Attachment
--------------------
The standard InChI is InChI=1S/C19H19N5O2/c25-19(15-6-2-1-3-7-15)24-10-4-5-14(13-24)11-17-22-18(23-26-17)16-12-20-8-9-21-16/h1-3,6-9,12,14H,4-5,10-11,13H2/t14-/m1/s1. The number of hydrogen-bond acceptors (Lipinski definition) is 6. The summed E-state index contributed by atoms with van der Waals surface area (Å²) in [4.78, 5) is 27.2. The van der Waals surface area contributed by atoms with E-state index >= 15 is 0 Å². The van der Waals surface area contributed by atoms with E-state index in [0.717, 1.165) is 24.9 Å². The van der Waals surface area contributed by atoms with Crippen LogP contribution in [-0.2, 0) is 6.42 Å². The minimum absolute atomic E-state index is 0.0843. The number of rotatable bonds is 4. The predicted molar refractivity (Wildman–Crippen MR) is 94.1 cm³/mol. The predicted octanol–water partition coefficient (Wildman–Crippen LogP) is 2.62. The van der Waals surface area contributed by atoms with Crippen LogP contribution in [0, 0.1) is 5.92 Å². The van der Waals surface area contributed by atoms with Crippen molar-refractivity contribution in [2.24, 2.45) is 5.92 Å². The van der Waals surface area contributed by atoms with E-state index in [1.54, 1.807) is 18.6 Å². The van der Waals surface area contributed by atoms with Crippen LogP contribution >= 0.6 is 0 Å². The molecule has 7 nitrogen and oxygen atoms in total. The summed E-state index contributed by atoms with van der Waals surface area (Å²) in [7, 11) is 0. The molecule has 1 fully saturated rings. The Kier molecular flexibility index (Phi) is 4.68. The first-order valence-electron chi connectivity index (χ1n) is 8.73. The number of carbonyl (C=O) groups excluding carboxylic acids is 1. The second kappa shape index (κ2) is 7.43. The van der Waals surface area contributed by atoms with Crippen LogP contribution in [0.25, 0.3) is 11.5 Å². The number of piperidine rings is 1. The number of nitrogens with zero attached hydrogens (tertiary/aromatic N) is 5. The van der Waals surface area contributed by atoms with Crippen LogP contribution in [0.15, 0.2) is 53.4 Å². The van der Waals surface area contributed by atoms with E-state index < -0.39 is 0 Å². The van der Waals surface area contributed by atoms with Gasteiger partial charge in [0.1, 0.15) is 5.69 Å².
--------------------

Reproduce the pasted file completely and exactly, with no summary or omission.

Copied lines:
The standard InChI is InChI=1S/C19H19N5O2/c25-19(15-6-2-1-3-7-15)24-10-4-5-14(13-24)11-17-22-18(23-26-17)16-12-20-8-9-21-16/h1-3,6-9,12,14H,4-5,10-11,13H2/t14-/m1/s1. The number of hydrogen-bond acceptors (Lipinski definition) is 6. The summed E-state index contributed by atoms with van der Waals surface area (Å²) in [4.78, 5) is 27.2. The van der Waals surface area contributed by atoms with E-state index >= 15 is 0 Å². The van der Waals surface area contributed by atoms with E-state index in [0.717, 1.165) is 24.9 Å². The van der Waals surface area contributed by atoms with Crippen LogP contribution in [-0.2, 0) is 6.42 Å². The minimum absolute atomic E-state index is 0.0843. The number of rotatable bonds is 4. The predicted molar refractivity (Wildman–Crippen MR) is 94.1 cm³/mol. The predicted octanol–water partition coefficient (Wildman–Crippen LogP) is 2.62. The van der Waals surface area contributed by atoms with Crippen LogP contribution in [0, 0.1) is 5.92 Å². The van der Waals surface area contributed by atoms with Crippen molar-refractivity contribution in [2.24, 2.45) is 5.92 Å². The van der Waals surface area contributed by atoms with E-state index in [1.54, 1.807) is 18.6 Å². The van der Waals surface area contributed by atoms with Crippen LogP contribution >= 0.6 is 0 Å². The molecule has 7 nitrogen and oxygen atoms in total. The summed E-state index contributed by atoms with van der Waals surface area (Å²) in [7, 11) is 0. The molecule has 1 fully saturated rings. The Kier molecular flexibility index (Phi) is 4.68. The first-order valence-electron chi connectivity index (χ1n) is 8.73. The number of carbonyl (C=O) groups excluding carboxylic acids is 1. The second kappa shape index (κ2) is 7.43. The van der Waals surface area contributed by atoms with Crippen LogP contribution in [0.25, 0.3) is 11.5 Å². The number of piperidine rings is 1. The number of nitrogens with zero attached hydrogens (tertiary/aromatic N) is 5. The van der Waals surface area contributed by atoms with Crippen LogP contribution in [0.15, 0.2) is 53.4 Å². The van der Waals surface area contributed by atoms with E-state index < -0.39 is 0 Å². The van der Waals surface area contributed by atoms with Gasteiger partial charge in [0.1, 0.15) is 5.69 Å².